Letter, Lyndon Johnson to Lady Bird Taylor, September 15, 1934

Transcript

[Written on The Dodge Hotel, Washington, stationery]

[Written at top of letter]
Sunday Night - Have just talked to you and feel much better but a letter a day will drive some of the lonliness away. LBJ

[September 15, 1934]
Saturday afternoon

My dear;

I’m sure that there is nothing that could be more distracting, disturbing and estranging to me than a continued evidence of indifference upon your part. Tuesday, Wednesday, Thursday, Friday and today Saturday and no sentiments of affection nor expressions of love. Very likely time will make the picture brighter for me but I feel terribly blue this afternoon.

[2]

Tomorrow I plan to call you. Tomorrow I plan to tell you again what you have already heard so many times and probably it will be tomorrow that I learn definitely just how and where you stand.

Write me that long letter. Tell me just how you feel--give me some reassurance if you can and if you can’t let’s understand each other now. I’m lonesome. I’m disappointed but what of it. Do you care?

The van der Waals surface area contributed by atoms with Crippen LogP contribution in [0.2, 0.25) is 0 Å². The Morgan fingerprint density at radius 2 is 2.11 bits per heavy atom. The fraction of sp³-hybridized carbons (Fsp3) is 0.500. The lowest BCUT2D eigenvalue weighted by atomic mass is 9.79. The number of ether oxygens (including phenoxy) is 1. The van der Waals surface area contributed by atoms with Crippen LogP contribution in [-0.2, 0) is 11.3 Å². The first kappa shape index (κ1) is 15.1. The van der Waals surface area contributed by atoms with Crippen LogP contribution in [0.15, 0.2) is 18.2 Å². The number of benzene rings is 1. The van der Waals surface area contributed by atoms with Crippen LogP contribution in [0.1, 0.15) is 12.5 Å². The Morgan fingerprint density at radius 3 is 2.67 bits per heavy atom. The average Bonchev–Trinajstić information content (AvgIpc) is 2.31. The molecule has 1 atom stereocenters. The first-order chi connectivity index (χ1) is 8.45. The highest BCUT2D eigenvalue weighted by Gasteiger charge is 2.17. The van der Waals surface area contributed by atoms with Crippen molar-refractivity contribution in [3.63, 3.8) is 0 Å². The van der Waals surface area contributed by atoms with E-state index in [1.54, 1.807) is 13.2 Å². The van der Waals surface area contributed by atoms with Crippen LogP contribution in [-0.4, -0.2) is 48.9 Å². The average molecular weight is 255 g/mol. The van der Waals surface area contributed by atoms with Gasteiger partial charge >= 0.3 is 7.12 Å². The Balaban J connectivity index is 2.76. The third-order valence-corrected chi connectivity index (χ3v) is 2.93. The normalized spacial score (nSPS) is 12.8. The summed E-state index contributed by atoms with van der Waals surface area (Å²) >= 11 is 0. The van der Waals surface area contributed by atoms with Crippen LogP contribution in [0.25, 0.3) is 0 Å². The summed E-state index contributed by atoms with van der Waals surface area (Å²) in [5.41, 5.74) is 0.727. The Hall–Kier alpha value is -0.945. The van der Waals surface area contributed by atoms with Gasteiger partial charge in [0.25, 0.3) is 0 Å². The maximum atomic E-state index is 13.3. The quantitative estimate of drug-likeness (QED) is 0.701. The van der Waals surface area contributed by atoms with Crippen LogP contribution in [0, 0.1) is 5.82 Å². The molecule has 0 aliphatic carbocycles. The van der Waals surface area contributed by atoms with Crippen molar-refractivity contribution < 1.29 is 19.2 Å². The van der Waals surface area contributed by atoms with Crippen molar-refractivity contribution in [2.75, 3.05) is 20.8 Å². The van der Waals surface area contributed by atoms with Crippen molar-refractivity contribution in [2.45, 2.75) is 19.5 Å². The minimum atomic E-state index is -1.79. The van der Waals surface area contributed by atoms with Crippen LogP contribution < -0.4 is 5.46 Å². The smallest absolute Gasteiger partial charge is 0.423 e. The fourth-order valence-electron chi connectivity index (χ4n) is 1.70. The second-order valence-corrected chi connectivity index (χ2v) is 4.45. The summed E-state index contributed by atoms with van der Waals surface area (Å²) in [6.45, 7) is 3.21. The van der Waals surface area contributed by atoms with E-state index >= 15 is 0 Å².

Lyndon Baines

[Envelope postmarked: Washington, D.C., 9/16/1934, 9:30 PM]

[Transcript prepared by LBJ Library staff, January 2013]

Title

Letter, Lyndon Johnson to Lady Bird Taylor, September 15, 1934

Creator

Lyndon Baines Johnson

Date

9/15/34

Format

Letter

Abstract

LBJ writes that he fears that a lack of letters from Lady Bird shows her indifference toward him; he stresses that he needs to know how she feels. He asks her to send a letter a day to "drive some of the loneliness away."

Rights

Public domain

Publisher

LBJ Presidential Library

Collection

The Personal Papers of Lyndon and Lady Bird Johnson are a collection of correspondence between Lyndon and Lady Bird Johnson that spans 1934 through 1968. During the Johnsons’ years in the White House, Dorothy Territo, a staff assistant who maintained files of high historical value, as well as family and genealogical material, had custody of the collection. In 1969, the files she kept came to Austin as part of President Johnson’s papers, which he had deeded to the U.S. government in August 1965. This collection includes the courtship letters between Lyndon Johnson and Claudia "Lady Bird" Taylor, from the period between their introduction and their marriage, September – November 1934.

Item Type

Document

Citation

“Letter, Lyndon Johnson to Lady Bird Taylor, September 15, 1934,” Personal Papers of Lyndon B. and Lady Bird Johnson, LBJ Presidential Library, Dear Bird: The 1934 Courtship Letters, accessed August 20, 2014, http://archives.lbjlibrary.org/items/show/385.

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